December 19, 2011
Guardian (UK)

The 'Arab Spring' and the West: Seven Lessons From History

by Seumas Milne

There's a real sense in which, more than any other part of the former colonial world, the Middle East has never been fully decolonised. Sitting on top of the bulk of the globe's oil reserves, the Arab world has been the target of continual interference and intervention ever since it became formally independent.

Carved into artificial states after the first world war, it's been bombed and occupied - by the US, Israel, Britain and France - and locked down with US bases and western-backed tyrannies. As the Palestinian blogger Lina Al-Sharif tweeted on Armistice Day this year, the "reason World War One isn't over yet is because we in the Middle East are still living the consequences".

The Arab uprisings that erupted in Tunisia a year ago have focused on corruption, poverty and lack of freedom, rather than western domination or Israeli occupation. But the fact that they kicked off against western-backed dictatorships meant they posed an immediate threat to the strategic order.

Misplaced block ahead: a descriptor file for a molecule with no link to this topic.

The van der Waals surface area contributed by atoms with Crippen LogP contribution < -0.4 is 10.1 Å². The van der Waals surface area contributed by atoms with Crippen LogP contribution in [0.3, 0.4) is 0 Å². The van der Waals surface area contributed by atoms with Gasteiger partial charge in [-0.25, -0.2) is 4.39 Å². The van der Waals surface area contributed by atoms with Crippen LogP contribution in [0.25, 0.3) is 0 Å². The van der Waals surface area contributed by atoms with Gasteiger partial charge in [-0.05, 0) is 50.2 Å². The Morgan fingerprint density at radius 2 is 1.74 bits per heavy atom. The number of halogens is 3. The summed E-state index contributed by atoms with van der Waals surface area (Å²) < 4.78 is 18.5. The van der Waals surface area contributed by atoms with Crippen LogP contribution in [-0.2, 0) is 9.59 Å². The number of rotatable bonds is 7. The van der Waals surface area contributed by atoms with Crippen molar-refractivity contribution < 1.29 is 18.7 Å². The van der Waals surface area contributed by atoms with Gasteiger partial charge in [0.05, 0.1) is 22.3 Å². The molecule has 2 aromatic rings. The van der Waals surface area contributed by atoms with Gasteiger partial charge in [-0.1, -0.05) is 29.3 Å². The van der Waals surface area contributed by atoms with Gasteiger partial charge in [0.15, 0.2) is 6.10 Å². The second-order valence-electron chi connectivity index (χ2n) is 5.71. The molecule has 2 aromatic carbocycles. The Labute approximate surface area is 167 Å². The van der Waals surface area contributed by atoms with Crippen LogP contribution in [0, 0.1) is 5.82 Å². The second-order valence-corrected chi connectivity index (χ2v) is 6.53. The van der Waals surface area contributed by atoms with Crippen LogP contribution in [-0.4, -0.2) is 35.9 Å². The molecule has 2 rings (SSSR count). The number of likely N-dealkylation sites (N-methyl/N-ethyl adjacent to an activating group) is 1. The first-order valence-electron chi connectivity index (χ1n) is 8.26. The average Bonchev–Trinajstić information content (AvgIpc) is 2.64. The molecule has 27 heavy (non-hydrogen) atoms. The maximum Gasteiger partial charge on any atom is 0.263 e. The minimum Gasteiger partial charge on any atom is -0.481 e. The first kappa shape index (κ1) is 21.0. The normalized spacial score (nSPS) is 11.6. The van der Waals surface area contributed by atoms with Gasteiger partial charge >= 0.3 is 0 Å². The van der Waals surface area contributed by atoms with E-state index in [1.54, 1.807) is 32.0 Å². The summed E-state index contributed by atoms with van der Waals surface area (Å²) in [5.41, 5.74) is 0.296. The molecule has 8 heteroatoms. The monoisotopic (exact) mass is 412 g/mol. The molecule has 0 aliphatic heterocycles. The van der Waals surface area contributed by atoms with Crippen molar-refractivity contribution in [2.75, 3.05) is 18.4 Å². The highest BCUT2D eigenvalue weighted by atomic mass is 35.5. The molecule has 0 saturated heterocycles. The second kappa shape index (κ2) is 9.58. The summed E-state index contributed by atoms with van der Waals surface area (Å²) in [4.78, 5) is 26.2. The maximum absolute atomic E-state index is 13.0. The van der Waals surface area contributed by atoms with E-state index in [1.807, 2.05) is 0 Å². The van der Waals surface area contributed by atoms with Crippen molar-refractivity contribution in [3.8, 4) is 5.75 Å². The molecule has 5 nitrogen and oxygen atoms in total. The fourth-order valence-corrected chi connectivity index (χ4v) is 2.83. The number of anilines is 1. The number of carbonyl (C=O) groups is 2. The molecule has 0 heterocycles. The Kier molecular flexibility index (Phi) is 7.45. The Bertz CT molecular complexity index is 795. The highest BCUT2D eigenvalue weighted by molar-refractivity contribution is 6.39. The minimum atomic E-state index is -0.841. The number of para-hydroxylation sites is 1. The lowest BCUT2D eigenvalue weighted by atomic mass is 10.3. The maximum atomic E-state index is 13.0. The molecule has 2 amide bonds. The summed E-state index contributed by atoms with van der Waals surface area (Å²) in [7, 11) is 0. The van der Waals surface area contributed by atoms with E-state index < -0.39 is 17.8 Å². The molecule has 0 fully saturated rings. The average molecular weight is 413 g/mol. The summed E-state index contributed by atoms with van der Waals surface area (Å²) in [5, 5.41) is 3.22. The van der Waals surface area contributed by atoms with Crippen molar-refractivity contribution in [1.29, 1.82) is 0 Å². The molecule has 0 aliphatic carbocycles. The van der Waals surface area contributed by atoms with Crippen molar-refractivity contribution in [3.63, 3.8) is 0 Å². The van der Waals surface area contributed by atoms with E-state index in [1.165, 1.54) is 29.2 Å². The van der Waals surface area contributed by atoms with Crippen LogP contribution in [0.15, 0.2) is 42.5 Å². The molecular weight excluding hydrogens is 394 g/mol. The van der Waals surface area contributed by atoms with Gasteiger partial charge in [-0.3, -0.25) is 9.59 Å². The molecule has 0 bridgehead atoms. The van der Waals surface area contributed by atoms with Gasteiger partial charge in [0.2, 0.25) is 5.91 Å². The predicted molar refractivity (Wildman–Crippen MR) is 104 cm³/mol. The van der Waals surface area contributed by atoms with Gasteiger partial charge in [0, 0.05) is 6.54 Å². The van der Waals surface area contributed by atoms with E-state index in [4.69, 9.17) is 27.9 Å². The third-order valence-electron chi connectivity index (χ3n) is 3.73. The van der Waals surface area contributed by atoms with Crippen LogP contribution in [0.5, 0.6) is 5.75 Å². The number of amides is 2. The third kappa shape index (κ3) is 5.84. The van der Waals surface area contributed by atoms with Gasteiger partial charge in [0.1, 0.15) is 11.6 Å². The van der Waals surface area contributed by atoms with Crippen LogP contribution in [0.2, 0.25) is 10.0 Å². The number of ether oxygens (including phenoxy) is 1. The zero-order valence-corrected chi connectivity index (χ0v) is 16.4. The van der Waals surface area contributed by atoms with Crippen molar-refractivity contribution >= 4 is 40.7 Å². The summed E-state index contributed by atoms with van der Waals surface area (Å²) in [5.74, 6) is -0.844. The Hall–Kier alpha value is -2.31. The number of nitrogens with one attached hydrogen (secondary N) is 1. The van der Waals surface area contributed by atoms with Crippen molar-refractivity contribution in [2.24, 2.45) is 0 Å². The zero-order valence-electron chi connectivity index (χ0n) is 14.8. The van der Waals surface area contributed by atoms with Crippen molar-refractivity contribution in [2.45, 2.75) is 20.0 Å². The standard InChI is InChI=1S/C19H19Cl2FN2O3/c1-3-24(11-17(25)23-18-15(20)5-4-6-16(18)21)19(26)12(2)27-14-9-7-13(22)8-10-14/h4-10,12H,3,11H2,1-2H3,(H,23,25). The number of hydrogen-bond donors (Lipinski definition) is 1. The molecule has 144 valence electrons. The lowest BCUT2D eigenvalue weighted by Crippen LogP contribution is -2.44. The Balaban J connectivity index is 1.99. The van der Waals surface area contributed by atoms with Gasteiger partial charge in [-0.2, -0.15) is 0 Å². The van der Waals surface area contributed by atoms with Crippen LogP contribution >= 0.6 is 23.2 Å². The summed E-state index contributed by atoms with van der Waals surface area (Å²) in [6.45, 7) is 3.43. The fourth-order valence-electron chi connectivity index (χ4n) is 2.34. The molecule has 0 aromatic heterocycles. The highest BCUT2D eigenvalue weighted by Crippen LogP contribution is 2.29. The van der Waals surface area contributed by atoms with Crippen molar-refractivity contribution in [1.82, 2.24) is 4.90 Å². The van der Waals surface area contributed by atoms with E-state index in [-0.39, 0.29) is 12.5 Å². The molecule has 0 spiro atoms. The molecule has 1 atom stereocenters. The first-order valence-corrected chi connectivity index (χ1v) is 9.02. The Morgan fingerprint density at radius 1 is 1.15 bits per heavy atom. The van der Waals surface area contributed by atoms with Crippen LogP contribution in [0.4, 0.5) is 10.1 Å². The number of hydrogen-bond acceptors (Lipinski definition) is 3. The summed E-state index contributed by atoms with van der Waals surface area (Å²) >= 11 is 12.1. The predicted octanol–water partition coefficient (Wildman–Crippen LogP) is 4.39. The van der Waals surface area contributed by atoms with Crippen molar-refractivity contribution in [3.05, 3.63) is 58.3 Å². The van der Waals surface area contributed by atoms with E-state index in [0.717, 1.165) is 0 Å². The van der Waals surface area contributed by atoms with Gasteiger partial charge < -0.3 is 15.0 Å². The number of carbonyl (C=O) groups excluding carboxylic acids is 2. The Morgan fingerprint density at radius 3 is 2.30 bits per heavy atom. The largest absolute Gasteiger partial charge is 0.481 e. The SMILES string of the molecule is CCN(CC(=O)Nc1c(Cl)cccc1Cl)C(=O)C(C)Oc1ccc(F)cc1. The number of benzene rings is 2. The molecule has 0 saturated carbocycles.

Since the day Hosni Mubarak fell in Egypt, there has been a relentless counter-drive by the western powers and their Gulf allies to buy off, crush or hijack the Arab revolutions. . . .


Pepe Escobar, "Egypt's Nationalists At Odds With Vested Interests," Asia Times, February 8, 2011

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